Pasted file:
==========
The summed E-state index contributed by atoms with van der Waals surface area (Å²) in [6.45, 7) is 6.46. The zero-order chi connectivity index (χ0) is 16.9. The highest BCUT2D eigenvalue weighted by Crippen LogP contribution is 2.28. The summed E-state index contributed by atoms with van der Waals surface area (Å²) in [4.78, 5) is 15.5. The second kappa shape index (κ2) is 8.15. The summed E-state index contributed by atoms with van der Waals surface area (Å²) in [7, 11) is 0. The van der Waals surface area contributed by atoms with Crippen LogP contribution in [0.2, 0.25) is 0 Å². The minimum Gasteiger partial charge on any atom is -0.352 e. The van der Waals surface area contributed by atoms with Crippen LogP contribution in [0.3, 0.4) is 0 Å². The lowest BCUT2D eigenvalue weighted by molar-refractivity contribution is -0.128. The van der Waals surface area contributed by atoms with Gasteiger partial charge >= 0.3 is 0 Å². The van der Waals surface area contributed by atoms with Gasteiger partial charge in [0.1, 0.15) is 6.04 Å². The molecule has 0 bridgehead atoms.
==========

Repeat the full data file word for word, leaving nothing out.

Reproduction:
The summed E-state index contributed by atoms with van der Waals surface area (Å²) in [6.45, 7) is 6.46. The zero-order chi connectivity index (χ0) is 16.9. The highest BCUT2D eigenvalue weighted by Crippen LogP contribution is 2.28. The summed E-state index contributed by atoms with van der Waals surface area (Å²) in [4.78, 5) is 15.5. The second kappa shape index (κ2) is 8.15. The summed E-state index contributed by atoms with van der Waals surface area (Å²) in [7, 11) is 0. The van der Waals surface area contributed by atoms with Crippen LogP contribution in [0.2, 0.25) is 0 Å². The minimum Gasteiger partial charge on any atom is -0.352 e. The van der Waals surface area contributed by atoms with Crippen LogP contribution in [0.3, 0.4) is 0 Å². The lowest BCUT2D eigenvalue weighted by molar-refractivity contribution is -0.128. The van der Waals surface area contributed by atoms with Gasteiger partial charge >= 0.3 is 0 Å². The van der Waals surface area contributed by atoms with Gasteiger partial charge in [0.1, 0.15) is 6.04 Å². The molecule has 0 bridgehead atoms.